The images tell one story while the live performance tells another. This happened throughout the show. She’s obviously taking more seriously her role as a social commentator. She takes on industrial waste during “Sorry,” and a bit later during the “Sorry” costume-change remix, there is a weird, clearly purposeful, contrast between images of her in a satin leotard and tights (and Gaultier corset!) and her feather-back hair and eye shadow, vamping “don’t speak” and “don’t talk” and “I’ve heard it all before,” and the images of world leaders (both obvious villains and merely morally questionable politicians), war and world strife.

She seems to admit to being an image, an icon, a one-dimensional pop star. There is depth to her, but leave the depth to her friends and family. All we need is the surface. But, she says, while we’re all at this party, take a look at what’s going on outside. Look at what you’re going home to. It’s like: Some strange shit is going down out there. Shake it off for a night, and let’s dance!

There are the tried-and-true religious references, too. I don’t think she uses religious imagery in an inflammatory way. These symbols represent ideas that people have been willing to kill each other over throughout history. They are widely powerful and suggestive and potent. So much is tied up in two perpendicular lines, two crossed equalateral triangles, a crescent and a star. I take some comfort in seeing them used to tell a story or express a more harmonious point of view rather than as weapons at odds with each other.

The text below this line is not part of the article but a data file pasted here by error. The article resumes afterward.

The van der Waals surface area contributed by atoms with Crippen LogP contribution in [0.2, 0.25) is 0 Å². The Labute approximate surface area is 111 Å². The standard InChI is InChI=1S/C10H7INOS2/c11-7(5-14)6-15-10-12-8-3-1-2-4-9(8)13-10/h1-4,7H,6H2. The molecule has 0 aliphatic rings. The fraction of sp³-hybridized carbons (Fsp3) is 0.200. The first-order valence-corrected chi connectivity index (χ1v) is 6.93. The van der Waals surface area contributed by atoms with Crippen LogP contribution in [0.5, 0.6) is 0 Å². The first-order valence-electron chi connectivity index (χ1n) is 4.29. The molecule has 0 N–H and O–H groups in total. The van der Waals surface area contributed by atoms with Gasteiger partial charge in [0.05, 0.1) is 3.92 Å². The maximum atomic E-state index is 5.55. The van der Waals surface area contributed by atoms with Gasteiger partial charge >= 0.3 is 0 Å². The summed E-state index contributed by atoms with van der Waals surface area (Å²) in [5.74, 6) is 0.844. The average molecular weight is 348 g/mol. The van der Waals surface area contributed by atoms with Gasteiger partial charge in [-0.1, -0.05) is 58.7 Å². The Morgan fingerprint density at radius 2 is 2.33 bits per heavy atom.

During the “uproar” over her performing a song on a giant mirrorball cross — Anglicans around the world have condemned her, apparently — I yawned. Who cares? She’s been working that crucifix since the beginning. She’s singing “Live to Tell,” and the context is the worldwide fight against AIDS. I don’t know what impact this concert will have on that fight. (Will she make substantial donations with her enormous proceeds?) But I think it’s a sensible and legitimate artistic expression to compare that ongoing human suffering to the legendary suffering of Jesus on the cross. Whatever statement Madonna is making, it is not literal. This is surely not the enactment of some kind of a messianic complex.

Religion should never be off-limits in art, whether it’s high art or pop music. Art has been used through the ages to glorify religion. But somehow, raising thoughtful questions, drawing meaningful connections and pointing out legitimate paradoxes is evil? Hardly. It merely places the divine in the context of human existence. If we can’t do that, we have no hope of understanding our own religion, let alone anyone else’s.

And I think there’s a real link to the Christian conceits of suffering and redemption in this case. How much suffering in the world — at the hands of this mindless disease and at the feet of powerful but inactive politicians and businesspeople — does it take before those who suffer can see some redemption or easement?